Youth finds potential, gives back to community.

Ray was placed into care as a toddler, along with his older sister because they were living in an unsafe home. Unfortunately, his first foster home was not much better, and after a short-term living arrangement with his grandmother, Ray was placed into the Marymound Treatment Foster Care program when he was three-years-old.

He faced many challenges through his first family and after nearly 10 years, his trust and anxiety issues still remained. It wasn’t until his third family that Ray would begin to realize his full potential.

Through a culturally-appropriate and nurturing family, he began to trust again and feel safe to speak his mind and become optimistic about his future. Initially, Ray was treated as if he had ADHD related challenges, but with his third family, demonstrated that he functioned above his peers and wanted to accomplish many goals.

Ray feels very fortunate to have his current foster parents. “They motivated me to help me reach my potential, while accepting me for who I am,” says Ray. His foster parents always reassured him that he is part of the family– now and in the future.

While in high school, Ray volunteered at the YMCA and Manitoba Children’s Museum. He graduated with above average grades, and went on to complete an electrical trades program and obtain a Level 1 Apprentice designation.

But Ray’s learning didn’t end there. He recently began a journey to learn about his cultural heritage (something he had no interest in a few years ago­) and this led him to alter his path to explore his true passion: helping his community. Poverty issues, politics, working with children in care, and community development consumed him.

He volunteered with the West Broadway Neighbourhood Association in July 2017, helping with community gardens while learning and growing from the experiences of other workers. The following month, he began volunteering for a political party citing their views of helping children in care as reasons for his support.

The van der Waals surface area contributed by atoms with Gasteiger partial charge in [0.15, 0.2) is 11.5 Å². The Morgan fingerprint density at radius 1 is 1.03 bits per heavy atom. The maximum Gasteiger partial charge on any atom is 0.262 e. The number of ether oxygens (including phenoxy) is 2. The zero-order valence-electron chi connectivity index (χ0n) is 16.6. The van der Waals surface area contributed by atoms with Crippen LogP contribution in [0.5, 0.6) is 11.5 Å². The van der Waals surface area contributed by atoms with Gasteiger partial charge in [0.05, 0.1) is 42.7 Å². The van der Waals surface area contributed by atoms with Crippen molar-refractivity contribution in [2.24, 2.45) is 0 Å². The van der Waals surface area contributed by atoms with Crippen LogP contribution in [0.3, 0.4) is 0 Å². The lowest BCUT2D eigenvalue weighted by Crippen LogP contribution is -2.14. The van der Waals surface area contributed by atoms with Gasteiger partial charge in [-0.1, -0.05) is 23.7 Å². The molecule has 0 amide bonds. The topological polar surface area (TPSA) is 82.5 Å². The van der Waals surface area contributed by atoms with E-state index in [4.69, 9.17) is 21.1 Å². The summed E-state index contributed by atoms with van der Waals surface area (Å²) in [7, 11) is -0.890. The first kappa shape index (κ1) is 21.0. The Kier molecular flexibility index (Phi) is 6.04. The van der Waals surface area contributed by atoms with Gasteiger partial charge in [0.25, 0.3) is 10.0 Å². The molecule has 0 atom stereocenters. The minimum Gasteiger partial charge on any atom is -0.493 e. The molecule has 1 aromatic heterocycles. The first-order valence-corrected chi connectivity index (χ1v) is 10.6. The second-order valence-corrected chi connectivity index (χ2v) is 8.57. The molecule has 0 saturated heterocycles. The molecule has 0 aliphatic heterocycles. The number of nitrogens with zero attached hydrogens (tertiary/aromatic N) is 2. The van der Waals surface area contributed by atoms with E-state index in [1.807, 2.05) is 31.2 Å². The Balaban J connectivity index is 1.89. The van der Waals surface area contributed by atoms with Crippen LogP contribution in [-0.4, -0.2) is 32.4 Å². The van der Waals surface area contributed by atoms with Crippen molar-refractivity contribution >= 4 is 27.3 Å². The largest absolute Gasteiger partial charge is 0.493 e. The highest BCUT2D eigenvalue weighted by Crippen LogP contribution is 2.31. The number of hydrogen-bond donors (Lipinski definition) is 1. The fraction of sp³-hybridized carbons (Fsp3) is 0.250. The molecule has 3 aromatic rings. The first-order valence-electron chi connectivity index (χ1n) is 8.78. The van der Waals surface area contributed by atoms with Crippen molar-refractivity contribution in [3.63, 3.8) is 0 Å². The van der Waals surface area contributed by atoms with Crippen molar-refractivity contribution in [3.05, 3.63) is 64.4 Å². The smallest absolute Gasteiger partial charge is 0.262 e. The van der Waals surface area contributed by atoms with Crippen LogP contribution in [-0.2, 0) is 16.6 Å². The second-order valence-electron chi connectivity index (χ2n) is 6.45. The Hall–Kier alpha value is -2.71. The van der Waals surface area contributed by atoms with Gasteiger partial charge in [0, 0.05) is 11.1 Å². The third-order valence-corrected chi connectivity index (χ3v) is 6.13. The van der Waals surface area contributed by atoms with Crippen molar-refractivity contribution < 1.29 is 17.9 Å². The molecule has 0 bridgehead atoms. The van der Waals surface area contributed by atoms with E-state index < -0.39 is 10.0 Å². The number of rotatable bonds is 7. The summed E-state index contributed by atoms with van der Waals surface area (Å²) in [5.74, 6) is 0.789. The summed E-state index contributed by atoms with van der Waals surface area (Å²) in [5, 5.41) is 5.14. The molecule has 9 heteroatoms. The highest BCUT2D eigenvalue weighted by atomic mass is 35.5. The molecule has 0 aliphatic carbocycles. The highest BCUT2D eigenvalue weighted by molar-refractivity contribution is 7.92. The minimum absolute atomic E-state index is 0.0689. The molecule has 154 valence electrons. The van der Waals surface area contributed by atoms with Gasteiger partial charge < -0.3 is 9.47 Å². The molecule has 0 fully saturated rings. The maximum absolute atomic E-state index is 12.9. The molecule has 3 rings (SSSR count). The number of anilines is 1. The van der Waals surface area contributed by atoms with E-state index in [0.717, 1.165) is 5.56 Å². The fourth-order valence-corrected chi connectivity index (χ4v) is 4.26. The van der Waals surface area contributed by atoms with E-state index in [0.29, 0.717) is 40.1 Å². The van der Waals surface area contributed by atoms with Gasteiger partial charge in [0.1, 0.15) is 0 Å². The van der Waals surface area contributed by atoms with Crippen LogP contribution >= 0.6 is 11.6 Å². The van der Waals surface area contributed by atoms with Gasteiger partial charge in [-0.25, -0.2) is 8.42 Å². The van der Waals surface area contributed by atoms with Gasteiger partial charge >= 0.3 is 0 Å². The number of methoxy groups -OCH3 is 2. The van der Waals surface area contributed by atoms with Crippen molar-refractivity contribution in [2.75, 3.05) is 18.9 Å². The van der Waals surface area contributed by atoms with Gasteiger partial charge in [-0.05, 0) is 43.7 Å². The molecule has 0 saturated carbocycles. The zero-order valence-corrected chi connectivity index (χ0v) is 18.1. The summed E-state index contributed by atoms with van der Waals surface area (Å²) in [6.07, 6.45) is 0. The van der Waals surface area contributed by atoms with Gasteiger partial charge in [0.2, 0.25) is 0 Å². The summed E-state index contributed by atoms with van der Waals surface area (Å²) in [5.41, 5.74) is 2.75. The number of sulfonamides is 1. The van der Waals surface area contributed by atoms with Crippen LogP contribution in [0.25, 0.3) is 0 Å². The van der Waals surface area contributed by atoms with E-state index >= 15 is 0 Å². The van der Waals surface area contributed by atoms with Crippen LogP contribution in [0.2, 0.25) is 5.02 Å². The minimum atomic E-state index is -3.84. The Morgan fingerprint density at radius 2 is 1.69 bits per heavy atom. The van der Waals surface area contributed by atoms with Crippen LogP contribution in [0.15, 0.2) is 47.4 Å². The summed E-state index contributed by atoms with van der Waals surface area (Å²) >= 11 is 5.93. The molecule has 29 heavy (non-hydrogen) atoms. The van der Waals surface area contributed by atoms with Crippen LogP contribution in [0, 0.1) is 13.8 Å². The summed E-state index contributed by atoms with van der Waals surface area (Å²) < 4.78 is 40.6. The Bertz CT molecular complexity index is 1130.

Ray entered the University of Winnipeg this September and remains motivated to pursue his passions. He also has a great capacity for learning and discussing policy responses to social issues, particularly those impacting children in care and marginalized young people. Ray has read books on sociology and other related fields to help him get a better understanding of the field in advance of his studies.

When not volunteering, Ray has always had a part-time job. He currently works at a major grocery store where he received a modest promotion. He has shown great resilience to overcome the obstacles of his early childhood neglect through learning to work hard and rely on his sister and foster parents for support.

Ray is mature beyond his years and takes a great interest in discussing people, society, his experience in care, and how he thinks the world could be improved. He is very interested in learning new ideas and has a ‘dream board’ of hope to help clarify what he wants in the future.

He is very introspective and reflects on his difficult past experiences and traumas, trying not to be angry because he wants to ‘move past it’ while at other times, he wants help to work through his challenges.

The goal of Marymound’s Treatment Foster Care is not making placements, but rather, it’s about helping children like Ray find nurturing, ‘forever’ families and a sense of belonging.